Former Aetna CEO Mark Bertolini on the CVS Deal, Yoga and Employee Wellness

Former Aetna CEO Mark Bertolini at the CEO Investor Forum Credit: Chief Executives for Corporate Purpose

At the Chief Executives for Corporate Purpose (CECP)’s annual “Board of Boards” event, which also included a CEO Investor Forum on ESG, former Aetna CEO Mark Bertolini entertained audiences at a lunch keynote panel by comparing the U.S. health system to the auto industry.

“We have a warranty system in this country. Just like you have a warranty for when your car breaks…we have a health system that waits for humans to break,” Bertolini said. Rather than getting in front of health problems, the health system waits for people to come to them with their problems.

Medtronic CEO Omar Ishrak, who joined Bertolini on the panel alongside Johnson & Johnson CEO Alex Gorsky and Siemens USA CEO Barbara Humpton, didn’t quite see eye to eye with Bertolini’s assessment. “When a car is under warranty and it breaks, you take it back to the dealer [and get it fixed without paying]. If you have a procedure and it doesn’t go right for some reason…if you go back to the hospital and get it looked at, you have to pay again. Or someone does and your copay goes up.”

Either way, both Ishrak and Bertolini agreed that the health system is not patient centered, which is the major reason people are increasingly facing crushing medical debt (even those with insurance).

Chief Executive got a chance to sit down and talk with Bertolini on how CEOs can improve the cost of care and employee wellness at their own companies, how he got into yoga, why the CVS deal was the right move for Aetna and more. Below are excerpts from this conversation.

I loved what you said up there about the warranty system. From a CEO’s perspective, healthcare is a huge investment at every company. How do you begin to put a dent in those costs and start making a difference in improving employee wellness and lowering costs, pertaining to what you guys were talking about on stage?

First, it should be looked at as an investment and then you should decide whether or not that investment is appropriate. I think in healthcare we conflate financing and investment all the time. As business people are always taught, you have to separate the investment decision from the financing decision. You would never buy a car by saying I have $250 a month. What kind of car can I have? You’d get a lousy car. You have to walk in and say, here’s what I want in a car and then you find the answer. You never tell them if you’re going to do a loan, cash or trade in. You have to say, “This is what I want. How much does cost?”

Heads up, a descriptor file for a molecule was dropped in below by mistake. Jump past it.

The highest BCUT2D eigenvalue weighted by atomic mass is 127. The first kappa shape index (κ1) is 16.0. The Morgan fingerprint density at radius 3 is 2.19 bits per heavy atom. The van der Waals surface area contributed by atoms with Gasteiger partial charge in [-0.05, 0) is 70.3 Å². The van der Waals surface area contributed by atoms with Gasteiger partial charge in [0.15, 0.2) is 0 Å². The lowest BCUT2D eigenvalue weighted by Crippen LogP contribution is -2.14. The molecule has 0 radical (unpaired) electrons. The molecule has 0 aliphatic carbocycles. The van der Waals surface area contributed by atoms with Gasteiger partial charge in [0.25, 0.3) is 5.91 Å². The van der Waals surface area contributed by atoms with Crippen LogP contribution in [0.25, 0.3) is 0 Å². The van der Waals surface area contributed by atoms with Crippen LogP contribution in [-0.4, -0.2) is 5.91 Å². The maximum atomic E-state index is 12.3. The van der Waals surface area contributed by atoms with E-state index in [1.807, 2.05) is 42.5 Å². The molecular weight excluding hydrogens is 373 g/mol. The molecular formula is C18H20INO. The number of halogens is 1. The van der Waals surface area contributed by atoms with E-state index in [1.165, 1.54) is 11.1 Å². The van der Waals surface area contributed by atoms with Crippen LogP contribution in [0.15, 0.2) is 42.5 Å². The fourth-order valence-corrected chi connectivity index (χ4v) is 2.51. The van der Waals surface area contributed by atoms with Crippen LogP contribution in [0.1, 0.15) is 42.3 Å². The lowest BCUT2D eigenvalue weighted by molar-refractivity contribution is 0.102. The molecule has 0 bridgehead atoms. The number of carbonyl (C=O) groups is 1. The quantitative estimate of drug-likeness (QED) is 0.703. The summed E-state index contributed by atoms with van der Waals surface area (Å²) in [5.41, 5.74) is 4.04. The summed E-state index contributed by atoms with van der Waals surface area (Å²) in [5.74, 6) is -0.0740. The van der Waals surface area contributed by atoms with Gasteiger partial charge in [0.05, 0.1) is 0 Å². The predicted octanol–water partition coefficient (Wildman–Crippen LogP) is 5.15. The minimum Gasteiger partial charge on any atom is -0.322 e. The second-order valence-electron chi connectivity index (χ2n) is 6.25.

What I did inside of that is I said, “Why are we making these investments? What do we expect the return to be? Does it matter? Doesn’t it matter?” We did that for all of our benefits. For people under 300% of the federal poverty level in 2015, we said if you engage with us based on six months of your own work of understanding your health and then engage in subsequent programs that support that health, like disease management programs, we will waive your out of pocket costs… if you’re under 300% of the federal poverty level. So we created a social contract with our employees, which had a dramatic effect on our costs.

So we were always looking for the unintended consequences of doing what most employers do. You know, it’s going up by 10%, I can only afford four. That means we’ve got to give more deductibles and more out of pocket. So we looked at it, we spent a lot of time with it and not only included health benefits, but it included our college tuition program, our student loan repayment program, our time off policy, all those sorts of things. And when we did that, we said, “Does this basket of goods create for us in the employee a more engaged employee? And a more present employee who will ultimately help us keep customers.”

I know you are big into yoga. On a personal level, I know yoga has improved your health…but from an initiative standpoint, this seems like something simple that a company could do to increase employee wellness and ultimately lower healthcare costs.

The journey we had at Aetna, which is in retrospect, wasn’t the vision when we started it, is that I was using yoga and mindfulness for my ski injury and my pain as a way of avoiding opioids. It worked so well for me that I said, “Wow I wonder if this would work well with our employees.” And so I said to my team one day during a staff meeting, “Let’s do yoga and mindfulness for all of our employees.” And they all nodded politely because I was the president at the time. I wasn’t CEO yet.

And about an hour later the chief medical officer came in and said, “This is crazy stuff. This is like Voodoo medicine.” I said to him, “You’re a clinician, what would convince you that it worked or didn’t work?” And he says, we need to do a double blind study. So we did. And so we created a double blind study with a control group and we did 12 weeks of yoga and mindfulness, different modalities, different approaches. And about two months after it was over, he came into my office and said, “You’re not going to believe this, but this really worked.”

We found that people that in the highest quintile of stress based on heart rate variability and cortisol levels, we were spending $2,500 a year more on healthcare than the average employee. The average employee was higher because of that. And so when we looked at the results, we actually saved $3,000 per employee for the people at the highest level. We saw 69 minutes more a month in productivity. We, saw more presentee-ism. But the most important part, which I think what led to the rest of the things we did, is we had everybody journal. And when we looked at what happened to families and how yoga saved a marriage and in one case saved a woman’s life, she was ready to kill herself. And the whole program costs us $179,000 for 800 employees.